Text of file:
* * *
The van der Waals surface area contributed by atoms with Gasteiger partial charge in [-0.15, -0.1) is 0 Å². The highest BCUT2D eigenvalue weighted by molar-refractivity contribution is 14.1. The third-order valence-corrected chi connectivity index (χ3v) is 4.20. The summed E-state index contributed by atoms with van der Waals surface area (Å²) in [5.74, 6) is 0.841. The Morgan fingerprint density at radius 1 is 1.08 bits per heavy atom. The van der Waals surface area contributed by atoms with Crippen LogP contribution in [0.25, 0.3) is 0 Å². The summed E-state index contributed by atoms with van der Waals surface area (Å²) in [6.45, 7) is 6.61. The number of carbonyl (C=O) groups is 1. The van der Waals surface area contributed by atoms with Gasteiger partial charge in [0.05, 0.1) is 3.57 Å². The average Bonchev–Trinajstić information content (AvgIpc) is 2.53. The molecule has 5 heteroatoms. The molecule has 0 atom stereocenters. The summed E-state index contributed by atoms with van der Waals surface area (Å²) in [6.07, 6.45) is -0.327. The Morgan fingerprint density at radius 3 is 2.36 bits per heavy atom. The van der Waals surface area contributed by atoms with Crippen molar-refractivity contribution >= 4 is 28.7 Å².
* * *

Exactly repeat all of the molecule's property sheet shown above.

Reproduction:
The van der Waals surface area contributed by atoms with Gasteiger partial charge in [-0.15, -0.1) is 0 Å². The highest BCUT2D eigenvalue weighted by molar-refractivity contribution is 14.1. The third-order valence-corrected chi connectivity index (χ3v) is 4.20. The summed E-state index contributed by atoms with van der Waals surface area (Å²) in [5.74, 6) is 0.841. The Morgan fingerprint density at radius 1 is 1.08 bits per heavy atom. The van der Waals surface area contributed by atoms with Crippen LogP contribution in [0.25, 0.3) is 0 Å². The summed E-state index contributed by atoms with van der Waals surface area (Å²) in [6.45, 7) is 6.61. The number of carbonyl (C=O) groups is 1. The van der Waals surface area contributed by atoms with Gasteiger partial charge in [0.05, 0.1) is 3.57 Å². The average Bonchev–Trinajstić information content (AvgIpc) is 2.53. The molecule has 5 heteroatoms. The molecule has 0 atom stereocenters. The summed E-state index contributed by atoms with van der Waals surface area (Å²) in [6.07, 6.45) is -0.327. The Morgan fingerprint density at radius 3 is 2.36 bits per heavy atom. The van der Waals surface area contributed by atoms with Crippen molar-refractivity contribution >= 4 is 28.7 Å².